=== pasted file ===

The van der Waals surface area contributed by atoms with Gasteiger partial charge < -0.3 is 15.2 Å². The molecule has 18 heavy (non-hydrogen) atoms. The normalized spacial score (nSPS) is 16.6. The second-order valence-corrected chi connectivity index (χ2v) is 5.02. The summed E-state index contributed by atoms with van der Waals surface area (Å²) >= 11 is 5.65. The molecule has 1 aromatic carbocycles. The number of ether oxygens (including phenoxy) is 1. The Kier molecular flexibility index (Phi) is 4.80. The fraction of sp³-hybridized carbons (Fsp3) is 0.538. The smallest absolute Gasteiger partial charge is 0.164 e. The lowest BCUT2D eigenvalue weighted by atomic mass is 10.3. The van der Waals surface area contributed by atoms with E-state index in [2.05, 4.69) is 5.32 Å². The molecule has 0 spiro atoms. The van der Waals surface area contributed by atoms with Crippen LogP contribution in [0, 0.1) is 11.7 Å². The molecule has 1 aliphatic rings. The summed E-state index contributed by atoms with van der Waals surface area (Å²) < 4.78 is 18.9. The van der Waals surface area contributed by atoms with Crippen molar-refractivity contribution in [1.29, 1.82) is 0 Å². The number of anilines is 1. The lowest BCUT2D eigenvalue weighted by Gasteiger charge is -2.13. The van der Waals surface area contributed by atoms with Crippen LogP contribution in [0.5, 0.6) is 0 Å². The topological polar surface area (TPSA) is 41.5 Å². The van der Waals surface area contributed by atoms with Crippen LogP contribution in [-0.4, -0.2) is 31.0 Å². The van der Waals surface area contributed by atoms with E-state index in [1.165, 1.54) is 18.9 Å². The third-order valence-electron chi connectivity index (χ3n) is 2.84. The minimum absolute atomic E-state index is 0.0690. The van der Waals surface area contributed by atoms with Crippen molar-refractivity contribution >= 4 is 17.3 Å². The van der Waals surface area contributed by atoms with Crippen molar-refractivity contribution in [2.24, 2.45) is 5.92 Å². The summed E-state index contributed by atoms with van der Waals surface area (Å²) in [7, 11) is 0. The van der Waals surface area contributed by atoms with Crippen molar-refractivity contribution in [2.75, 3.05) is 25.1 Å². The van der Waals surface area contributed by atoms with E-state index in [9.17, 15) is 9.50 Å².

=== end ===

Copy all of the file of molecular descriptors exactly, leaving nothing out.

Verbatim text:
The van der Waals surface area contributed by atoms with Gasteiger partial charge < -0.3 is 15.2 Å². The molecule has 18 heavy (non-hydrogen) atoms. The normalized spacial score (nSPS) is 16.6. The second-order valence-corrected chi connectivity index (χ2v) is 5.02. The summed E-state index contributed by atoms with van der Waals surface area (Å²) >= 11 is 5.65. The molecule has 1 aromatic carbocycles. The number of ether oxygens (including phenoxy) is 1. The Kier molecular flexibility index (Phi) is 4.80. The fraction of sp³-hybridized carbons (Fsp3) is 0.538. The smallest absolute Gasteiger partial charge is 0.164 e. The lowest BCUT2D eigenvalue weighted by atomic mass is 10.3. The van der Waals surface area contributed by atoms with E-state index in [2.05, 4.69) is 5.32 Å². The molecule has 0 spiro atoms. The van der Waals surface area contributed by atoms with Crippen LogP contribution in [0, 0.1) is 11.7 Å². The molecule has 1 aliphatic rings. The summed E-state index contributed by atoms with van der Waals surface area (Å²) < 4.78 is 18.9. The van der Waals surface area contributed by atoms with Crippen molar-refractivity contribution in [1.29, 1.82) is 0 Å². The number of anilines is 1. The lowest BCUT2D eigenvalue weighted by Gasteiger charge is -2.13. The van der Waals surface area contributed by atoms with Crippen LogP contribution in [0.5, 0.6) is 0 Å². The topological polar surface area (TPSA) is 41.5 Å². The van der Waals surface area contributed by atoms with Crippen LogP contribution in [-0.4, -0.2) is 31.0 Å². The van der Waals surface area contributed by atoms with E-state index in [1.165, 1.54) is 18.9 Å². The third-order valence-electron chi connectivity index (χ3n) is 2.84. The minimum absolute atomic E-state index is 0.0690. The van der Waals surface area contributed by atoms with Crippen molar-refractivity contribution >= 4 is 17.3 Å². The van der Waals surface area contributed by atoms with Crippen molar-refractivity contribution in [2.24, 2.45) is 5.92 Å². The summed E-state index contributed by atoms with van der Waals surface area (Å²) in [7, 11) is 0. The van der Waals surface area contributed by atoms with Crippen molar-refractivity contribution in [2.75, 3.05) is 25.1 Å². The van der Waals surface area contributed by atoms with E-state index in [9.17, 15) is 9.50 Å².